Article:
Why Doesn't my Green Tea Taste Good?
If you like tea, but struggle to enjoy the taste of green tea, you are not alone. Plenty of people, even everyday tea drinkers, find green teas unapproachable. If you are one, it’s worth giving green tea another try.
The Right Way to Brew Green Tea
The issue with green tea is in fact, a virtue – it’s delicate. If you like black teas, but find that green teas taste bitter, it’s likely that by the time it touches your lips, the tea is oversteeped. This can be caused by:
- a water temperature that is too hot;
- steeping the tea leaves too long; or
There are easy fixes.
First, make sure to read the instructions on your tea packaging; a good tea brand will specify steeping directions. If you don’t have the directions on hand, a good place to start is to bring water to 160°F. If you don’t have a tea kettle with a variable temp. setting or a thermometer, watch until tiny bubbles start to appear, then take the water off the heat.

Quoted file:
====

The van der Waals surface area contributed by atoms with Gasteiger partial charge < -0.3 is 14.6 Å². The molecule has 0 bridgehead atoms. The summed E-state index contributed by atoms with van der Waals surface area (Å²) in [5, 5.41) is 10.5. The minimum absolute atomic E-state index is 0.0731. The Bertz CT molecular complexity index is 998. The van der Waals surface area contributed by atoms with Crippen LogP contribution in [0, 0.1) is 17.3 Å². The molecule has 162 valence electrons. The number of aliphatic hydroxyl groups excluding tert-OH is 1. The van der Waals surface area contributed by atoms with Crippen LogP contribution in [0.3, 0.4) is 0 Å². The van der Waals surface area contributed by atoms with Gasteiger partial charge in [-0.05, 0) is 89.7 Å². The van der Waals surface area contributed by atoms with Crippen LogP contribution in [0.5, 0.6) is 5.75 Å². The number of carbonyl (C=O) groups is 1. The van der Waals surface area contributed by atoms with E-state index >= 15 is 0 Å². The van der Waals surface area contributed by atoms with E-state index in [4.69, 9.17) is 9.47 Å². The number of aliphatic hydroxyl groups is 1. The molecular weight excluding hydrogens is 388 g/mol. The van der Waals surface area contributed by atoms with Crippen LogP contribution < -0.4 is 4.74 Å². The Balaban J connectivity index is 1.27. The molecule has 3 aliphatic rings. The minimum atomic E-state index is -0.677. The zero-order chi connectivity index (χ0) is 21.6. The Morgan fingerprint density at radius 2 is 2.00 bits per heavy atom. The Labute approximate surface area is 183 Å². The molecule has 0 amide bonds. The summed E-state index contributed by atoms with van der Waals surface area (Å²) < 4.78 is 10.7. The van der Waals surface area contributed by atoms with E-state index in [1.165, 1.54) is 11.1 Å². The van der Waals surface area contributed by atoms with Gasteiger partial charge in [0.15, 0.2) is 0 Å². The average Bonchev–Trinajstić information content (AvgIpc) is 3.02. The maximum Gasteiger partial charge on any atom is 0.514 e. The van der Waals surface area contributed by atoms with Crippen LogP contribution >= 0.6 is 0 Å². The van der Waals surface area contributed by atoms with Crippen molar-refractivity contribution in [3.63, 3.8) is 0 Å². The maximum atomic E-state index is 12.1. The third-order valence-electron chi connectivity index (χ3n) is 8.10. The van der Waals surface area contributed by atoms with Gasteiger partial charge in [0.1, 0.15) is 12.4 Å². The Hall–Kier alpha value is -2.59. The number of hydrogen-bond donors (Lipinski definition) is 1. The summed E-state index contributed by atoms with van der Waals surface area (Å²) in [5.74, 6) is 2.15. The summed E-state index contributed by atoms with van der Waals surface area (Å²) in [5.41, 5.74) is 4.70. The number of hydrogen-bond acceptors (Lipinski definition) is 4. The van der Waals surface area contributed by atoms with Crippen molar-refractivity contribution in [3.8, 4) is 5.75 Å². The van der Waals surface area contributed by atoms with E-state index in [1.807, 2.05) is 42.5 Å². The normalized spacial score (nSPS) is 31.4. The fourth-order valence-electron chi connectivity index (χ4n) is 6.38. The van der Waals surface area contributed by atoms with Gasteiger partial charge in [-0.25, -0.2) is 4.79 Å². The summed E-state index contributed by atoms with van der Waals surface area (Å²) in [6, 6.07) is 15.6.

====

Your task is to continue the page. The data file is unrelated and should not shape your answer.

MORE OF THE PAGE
Steep tea at 160°F and begin tasting sips at 2 min., 3 min, and 4 min. The flavor profile should be different than what you are used to. It will depend on what kind of green tea it is, as there are many different kinds, but green teas generally are light and subtle, sometimes with very complex flavors. Does it taste vegetal, floral, grassy, or sweet?
If you find that the flavor is too weak, you can try upping the temperature. Some green teas withstand higher temperatures, up to 185°F.
Play around with steeping temperatures and times until you find what works- there are no wrong answers! And know that a method that works for a particular green tea may have a different result for another tea.
Our Serenity Jasmine Green Tea is a good introductory tea to experiment with, as it is on the more robust side of green teas and can tolerate higher temperatures. We recommend steeping 1 teaspoon at 180°F for 3 minutes. It gives generously for two infusions. It also makes a fantastic iced tea, particularly using the cold brew method explained here.